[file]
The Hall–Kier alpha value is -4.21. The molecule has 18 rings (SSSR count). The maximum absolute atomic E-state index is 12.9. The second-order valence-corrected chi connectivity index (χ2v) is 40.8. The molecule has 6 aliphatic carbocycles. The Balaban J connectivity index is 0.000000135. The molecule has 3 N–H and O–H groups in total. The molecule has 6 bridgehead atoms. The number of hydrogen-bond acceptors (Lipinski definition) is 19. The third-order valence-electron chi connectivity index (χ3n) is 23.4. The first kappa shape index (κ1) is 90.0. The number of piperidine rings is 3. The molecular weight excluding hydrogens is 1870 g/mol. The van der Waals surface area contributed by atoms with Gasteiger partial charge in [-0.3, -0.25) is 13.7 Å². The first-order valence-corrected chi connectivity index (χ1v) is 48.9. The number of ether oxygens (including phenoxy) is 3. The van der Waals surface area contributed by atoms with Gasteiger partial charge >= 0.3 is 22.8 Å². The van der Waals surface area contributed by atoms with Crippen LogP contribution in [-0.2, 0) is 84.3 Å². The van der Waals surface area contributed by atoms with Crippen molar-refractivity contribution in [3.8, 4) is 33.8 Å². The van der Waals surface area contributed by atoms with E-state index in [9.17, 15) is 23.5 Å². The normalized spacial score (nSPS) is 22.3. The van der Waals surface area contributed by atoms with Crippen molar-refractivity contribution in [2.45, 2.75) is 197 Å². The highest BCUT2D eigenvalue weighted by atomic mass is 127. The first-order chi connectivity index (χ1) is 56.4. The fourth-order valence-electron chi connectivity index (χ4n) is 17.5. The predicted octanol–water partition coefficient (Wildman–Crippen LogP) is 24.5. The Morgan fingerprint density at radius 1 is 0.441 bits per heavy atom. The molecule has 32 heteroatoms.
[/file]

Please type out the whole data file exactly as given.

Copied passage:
The Hall–Kier alpha value is -4.21. The molecule has 18 rings (SSSR count). The maximum absolute atomic E-state index is 12.9. The second-order valence-corrected chi connectivity index (χ2v) is 40.8. The molecule has 6 aliphatic carbocycles. The Balaban J connectivity index is 0.000000135. The molecule has 3 N–H and O–H groups in total. The molecule has 6 bridgehead atoms. The number of hydrogen-bond acceptors (Lipinski definition) is 19. The third-order valence-electron chi connectivity index (χ3n) is 23.4. The first kappa shape index (κ1) is 90.0. The number of piperidine rings is 3. The molecular weight excluding hydrogens is 1870 g/mol. The van der Waals surface area contributed by atoms with Gasteiger partial charge in [-0.3, -0.25) is 13.7 Å². The first-order valence-corrected chi connectivity index (χ1v) is 48.9. The number of ether oxygens (including phenoxy) is 3. The van der Waals surface area contributed by atoms with Gasteiger partial charge >= 0.3 is 22.8 Å². The van der Waals surface area contributed by atoms with Crippen LogP contribution in [-0.2, 0) is 84.3 Å². The van der Waals surface area contributed by atoms with Crippen molar-refractivity contribution in [3.8, 4) is 33.8 Å². The van der Waals surface area contributed by atoms with E-state index in [9.17, 15) is 23.5 Å². The normalized spacial score (nSPS) is 22.3. The van der Waals surface area contributed by atoms with Crippen molar-refractivity contribution in [2.45, 2.75) is 197 Å². The highest BCUT2D eigenvalue weighted by atomic mass is 127. The first-order chi connectivity index (χ1) is 56.4. The fourth-order valence-electron chi connectivity index (χ4n) is 17.5. The predicted octanol–water partition coefficient (Wildman–Crippen LogP) is 24.5. The Morgan fingerprint density at radius 1 is 0.441 bits per heavy atom. The molecule has 32 heteroatoms.